So here is how to mock argparse's Namespace behaviour. it can be used at two places at the time of testing or what if argparse module is not there, but the user of your application is not aware of it and you don't want to disappoint him,
I have been thinking from a while that I will write on mox testing, a well written code is only perfect if its logic/ behaviour is tested under different possible scenarios, In simple word, we can put the system under test and testify the result with the expected output but in some cases we do not want to execute a dependent method/function. So just to test the actual method only we can mock the dependent method.
We can also mock in case when there is a UI involved and input comes from the user(though it is better to keep the UI code separate from the actual logic) or some URL that may or may not be live , so we can mock a URL.
Startting off with a basic example I will be posting in future post of more things we can do with mox.
in the above code, I have mocked method name stringList,(that may not be the best case but I just wanted to focus on testing part) as an example that means I do not have to execute the method stringList() to test the method filterList().
Mox uses Record Replay approach, so the method that needs to be tested is put in replay mode and result can be checked using assertEquals(expected, result).
The above testing module tests this python module.
Here is a simplest way to check the input connections in nuke node
I have Bucky’s python tutorial that I was thinking to give to some of my friends who are interested in learning python. I liked his tutorial, and for beginners it’s a perfect to start. However before they can download this video tutorial collection I wanted to give them an idea what’s inside, so instead of copy the names of each file and building an index or using sublime or Editext to do a multiline selection, I am going to do this pythonic way. See this image here, notice that each name has a pattern so I am going to take advantage of splitting the name for each all at once using a for loop and slicing the list of names.
in the first line is the for loop which is used to iterate inside the list, and enumerate is a python builtin that can be used to get the index of what’s being iterated.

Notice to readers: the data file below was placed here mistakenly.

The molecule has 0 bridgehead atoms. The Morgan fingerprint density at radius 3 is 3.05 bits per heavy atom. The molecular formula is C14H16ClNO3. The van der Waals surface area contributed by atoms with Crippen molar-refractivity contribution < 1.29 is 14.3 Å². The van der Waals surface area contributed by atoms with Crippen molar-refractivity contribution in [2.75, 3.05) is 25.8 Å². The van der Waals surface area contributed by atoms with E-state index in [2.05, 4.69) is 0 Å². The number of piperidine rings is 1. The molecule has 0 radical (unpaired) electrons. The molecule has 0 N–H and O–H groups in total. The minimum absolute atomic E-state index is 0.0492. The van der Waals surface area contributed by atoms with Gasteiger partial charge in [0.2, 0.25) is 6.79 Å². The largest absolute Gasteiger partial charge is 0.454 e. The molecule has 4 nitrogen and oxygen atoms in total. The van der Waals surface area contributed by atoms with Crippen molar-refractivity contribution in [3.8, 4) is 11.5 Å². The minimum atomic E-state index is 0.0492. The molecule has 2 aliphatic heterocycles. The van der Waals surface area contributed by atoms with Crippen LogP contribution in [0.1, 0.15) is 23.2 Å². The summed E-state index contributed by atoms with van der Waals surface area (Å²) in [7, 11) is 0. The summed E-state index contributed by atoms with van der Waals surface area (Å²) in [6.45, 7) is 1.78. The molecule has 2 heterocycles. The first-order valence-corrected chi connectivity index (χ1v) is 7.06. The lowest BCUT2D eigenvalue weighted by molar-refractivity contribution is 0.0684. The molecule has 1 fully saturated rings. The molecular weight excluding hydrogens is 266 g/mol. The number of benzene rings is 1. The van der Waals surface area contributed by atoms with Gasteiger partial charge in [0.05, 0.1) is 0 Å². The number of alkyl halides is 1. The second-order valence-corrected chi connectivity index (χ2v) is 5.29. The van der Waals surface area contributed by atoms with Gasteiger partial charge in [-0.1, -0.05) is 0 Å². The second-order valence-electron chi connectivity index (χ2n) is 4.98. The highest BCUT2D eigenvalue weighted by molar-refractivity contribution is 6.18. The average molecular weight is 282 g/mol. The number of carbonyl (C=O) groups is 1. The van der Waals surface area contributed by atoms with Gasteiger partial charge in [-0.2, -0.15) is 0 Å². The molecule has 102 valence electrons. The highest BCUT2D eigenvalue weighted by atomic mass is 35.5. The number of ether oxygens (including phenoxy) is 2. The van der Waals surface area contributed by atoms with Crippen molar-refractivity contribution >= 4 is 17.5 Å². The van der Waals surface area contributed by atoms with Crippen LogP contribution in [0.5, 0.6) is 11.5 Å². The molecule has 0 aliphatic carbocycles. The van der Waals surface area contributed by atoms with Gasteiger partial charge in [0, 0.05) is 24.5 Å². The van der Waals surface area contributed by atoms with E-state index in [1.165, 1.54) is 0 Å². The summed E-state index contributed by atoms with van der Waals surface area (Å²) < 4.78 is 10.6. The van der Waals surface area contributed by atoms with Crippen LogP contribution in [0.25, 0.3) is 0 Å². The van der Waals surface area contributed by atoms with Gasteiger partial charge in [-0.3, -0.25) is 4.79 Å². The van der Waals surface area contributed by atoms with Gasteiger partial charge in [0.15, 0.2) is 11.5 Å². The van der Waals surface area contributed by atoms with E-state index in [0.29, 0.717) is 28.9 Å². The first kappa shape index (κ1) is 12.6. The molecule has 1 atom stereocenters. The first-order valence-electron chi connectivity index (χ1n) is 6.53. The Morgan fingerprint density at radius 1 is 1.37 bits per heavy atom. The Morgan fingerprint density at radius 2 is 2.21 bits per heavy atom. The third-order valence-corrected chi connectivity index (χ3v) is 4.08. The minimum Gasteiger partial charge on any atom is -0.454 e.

In the second line, I have used If condition to test if index is not 0 then print else do nothing. So it just print after 0.
And in the third final line we print the index i.e. the number followed by each.split(..) btw what is it ? ok lets get into detail. When we were iterating the list of files each file name is stored as a string inside the list and I know strings have a function called split that takes by whatever you want to split and it returns a list . So what I am doing is taking a list getting each item as string and splitting that string to a new list and then from the new list I am getting the filename, since it has an extension prefixed I am getting rid of it by again splitting that file name to a list and getting rid of the extension. So this is how I end up with just the name that has index number before it.
Now lets write the above index to a text file.
(I will create a file at the same location where the other files were located)
how we managed to write all the lines into one file is by creating the fobj in w+ mode i.e. write + append, I will will use only “w” as second argument or parameter to the open method then in the for loop it will overwrite each time and will leave us with only the last index and name as the whole content of the file.
In the above for loop I have used str(index) to typecast integer to string variable so I can concatenate it to a string followed by space in double inverted commas and \n to insert a new line.
Thanks for reading, I will come up with something more useful in future whenever I get time to write.
This script will delete all unused read nodes from the comp.
In Nuke you can only move one node up or down using CTRL+ up arrow or down arrow either in up or down the nuke tree , to move multiple nodes selected you can used the the script below:
Move the selected nodes up in tree calling the function below.
to access these function from within nuke you can add menu to nuke like shown below:
Download the whole script here.
So I worked out a solution to find a read node in the group, extract it and paste it outside the group and with still connected to original connection
So as a part of my learning experience I implemented a simple file Explorer that uses QCompleter to complete folder path in the address bar and QTableWidget as well as QTableview to show how different is the implementation and how we can take advantage of Model View programming while implementing using QAbstractTableModel with QTableView.
Click read more to see code.
To get file owner in windows I have used ctypes module, see winfileOwner.py
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